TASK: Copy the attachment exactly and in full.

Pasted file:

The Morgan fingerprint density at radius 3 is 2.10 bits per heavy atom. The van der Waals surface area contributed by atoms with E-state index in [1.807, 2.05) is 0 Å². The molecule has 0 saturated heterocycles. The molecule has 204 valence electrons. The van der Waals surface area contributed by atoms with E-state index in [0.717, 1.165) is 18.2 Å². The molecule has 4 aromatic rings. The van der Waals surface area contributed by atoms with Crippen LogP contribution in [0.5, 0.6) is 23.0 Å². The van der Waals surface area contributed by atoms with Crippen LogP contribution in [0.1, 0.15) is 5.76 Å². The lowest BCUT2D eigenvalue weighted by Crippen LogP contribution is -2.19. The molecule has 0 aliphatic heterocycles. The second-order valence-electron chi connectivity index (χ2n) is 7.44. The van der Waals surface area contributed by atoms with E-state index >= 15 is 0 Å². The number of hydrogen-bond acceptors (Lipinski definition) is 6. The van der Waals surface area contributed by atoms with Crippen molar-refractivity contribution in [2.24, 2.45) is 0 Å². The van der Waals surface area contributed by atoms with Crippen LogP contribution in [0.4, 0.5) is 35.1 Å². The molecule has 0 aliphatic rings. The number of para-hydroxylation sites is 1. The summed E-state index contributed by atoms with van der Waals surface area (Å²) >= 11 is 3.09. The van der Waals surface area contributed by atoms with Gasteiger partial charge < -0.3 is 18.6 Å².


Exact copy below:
The Morgan fingerprint density at radius 3 is 2.10 bits per heavy atom. The van der Waals surface area contributed by atoms with E-state index in [1.807, 2.05) is 0 Å². The molecule has 0 saturated heterocycles. The molecule has 204 valence electrons. The van der Waals surface area contributed by atoms with E-state index in [0.717, 1.165) is 18.2 Å². The molecule has 4 aromatic rings. The van der Waals surface area contributed by atoms with Crippen LogP contribution in [0.5, 0.6) is 23.0 Å². The van der Waals surface area contributed by atoms with Crippen LogP contribution in [0.1, 0.15) is 5.76 Å². The lowest BCUT2D eigenvalue weighted by Crippen LogP contribution is -2.19. The molecule has 0 aliphatic heterocycles. The second-order valence-electron chi connectivity index (χ2n) is 7.44. The van der Waals surface area contributed by atoms with E-state index >= 15 is 0 Å². The number of hydrogen-bond acceptors (Lipinski definition) is 6. The van der Waals surface area contributed by atoms with Crippen molar-refractivity contribution in [2.24, 2.45) is 0 Å². The van der Waals surface area contributed by atoms with Crippen LogP contribution in [0.4, 0.5) is 35.1 Å². The molecule has 0 aliphatic rings. The number of para-hydroxylation sites is 1. The summed E-state index contributed by atoms with van der Waals surface area (Å²) >= 11 is 3.09. The van der Waals surface area contributed by atoms with Gasteiger partial charge < -0.3 is 18.6 Å².